Public Broadcasting Service's ``Great Performances'' is inaugurating its new season with director Jonathan Miller's updated look at Gilbert and Sullivan's ``The Mikado.'' The production was devised for the English National Opera, and shared by the Los Angeles Opera and the Houston Grand Opera. The press material states that Mr. Miller was inspired by the Marx Brothers' style of Hollywood movie. Unfortunately, as filmed at the English National Opera, the production is desperately overwrought, trying manically to be witty, campy, and droll. The set is all white, the costumes black and white, the makeup done in leering whiteface caricature, punctuated by black eyeliner, wigs, and mustaches. It very possibly looked fine in the expanses of the theater, but under the cruel scrutiny of the camera it is ugly.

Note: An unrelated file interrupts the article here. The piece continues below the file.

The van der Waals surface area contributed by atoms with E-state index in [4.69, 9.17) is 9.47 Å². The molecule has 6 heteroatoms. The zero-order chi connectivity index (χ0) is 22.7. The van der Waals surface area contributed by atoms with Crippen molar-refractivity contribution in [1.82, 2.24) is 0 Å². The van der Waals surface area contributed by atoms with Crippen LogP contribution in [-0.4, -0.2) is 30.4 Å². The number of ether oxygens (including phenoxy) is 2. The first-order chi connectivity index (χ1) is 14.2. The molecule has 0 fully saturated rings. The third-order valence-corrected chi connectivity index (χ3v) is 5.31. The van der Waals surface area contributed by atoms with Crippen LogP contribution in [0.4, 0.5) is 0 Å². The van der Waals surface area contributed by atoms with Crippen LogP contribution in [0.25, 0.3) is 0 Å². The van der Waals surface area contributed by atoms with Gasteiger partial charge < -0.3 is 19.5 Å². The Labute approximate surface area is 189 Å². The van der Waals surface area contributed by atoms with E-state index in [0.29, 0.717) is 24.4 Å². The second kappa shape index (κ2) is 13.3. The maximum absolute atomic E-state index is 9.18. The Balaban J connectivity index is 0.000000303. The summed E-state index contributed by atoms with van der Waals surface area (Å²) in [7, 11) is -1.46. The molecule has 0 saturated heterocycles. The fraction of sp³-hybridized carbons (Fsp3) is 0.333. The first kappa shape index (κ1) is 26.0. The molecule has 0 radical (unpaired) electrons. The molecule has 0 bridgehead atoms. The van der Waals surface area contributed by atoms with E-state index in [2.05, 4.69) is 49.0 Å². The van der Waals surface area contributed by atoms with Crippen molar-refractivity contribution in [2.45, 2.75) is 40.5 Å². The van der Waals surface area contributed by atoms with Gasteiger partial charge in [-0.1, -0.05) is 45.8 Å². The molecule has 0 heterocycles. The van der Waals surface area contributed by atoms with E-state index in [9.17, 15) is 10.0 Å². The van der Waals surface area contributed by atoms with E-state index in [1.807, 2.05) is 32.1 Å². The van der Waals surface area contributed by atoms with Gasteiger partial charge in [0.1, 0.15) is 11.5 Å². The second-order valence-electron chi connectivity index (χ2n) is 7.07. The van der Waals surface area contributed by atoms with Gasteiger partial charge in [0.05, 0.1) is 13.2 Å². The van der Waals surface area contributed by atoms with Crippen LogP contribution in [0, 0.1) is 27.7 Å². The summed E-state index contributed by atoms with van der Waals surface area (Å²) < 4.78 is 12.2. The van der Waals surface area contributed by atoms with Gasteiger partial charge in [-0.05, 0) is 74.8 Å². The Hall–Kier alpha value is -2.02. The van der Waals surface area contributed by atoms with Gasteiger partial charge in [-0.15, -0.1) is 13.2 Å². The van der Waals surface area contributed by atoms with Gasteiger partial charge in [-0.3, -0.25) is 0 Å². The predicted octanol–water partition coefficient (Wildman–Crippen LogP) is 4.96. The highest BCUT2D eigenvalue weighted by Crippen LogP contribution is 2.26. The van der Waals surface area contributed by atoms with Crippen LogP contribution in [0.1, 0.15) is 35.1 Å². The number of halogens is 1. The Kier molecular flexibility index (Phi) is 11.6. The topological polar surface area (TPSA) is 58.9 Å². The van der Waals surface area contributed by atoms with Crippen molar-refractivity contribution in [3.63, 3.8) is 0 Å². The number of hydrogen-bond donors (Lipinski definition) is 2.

John Michael Phillips's video direction is full of awkward angles and poorly composed frames, and it gives a sense of what is going on around the performers only by means of ill-timed montages.
The singing is indifferent, even though this cast is meant to be the cream of the English National Opera crop. Eric Idle, of Monty Python fame, is the Ko-Ko, and he has a few amusing moments; but one cannot help observing that Dudley Moore, who performed the role in the Los Angeles version of the production, would have been a better choice for an American audience.
``Mikado'' need not be done in stultifyingly literal Japanese surroundings, as was the case with the Stratford (Ontario) Festival production seen on the Arts & Entertainment cable channel a few seasons back. But so poorly gauged is this current offering that, if Jonathan Miller had not been involved, I doubt it would ever have made it to PBS.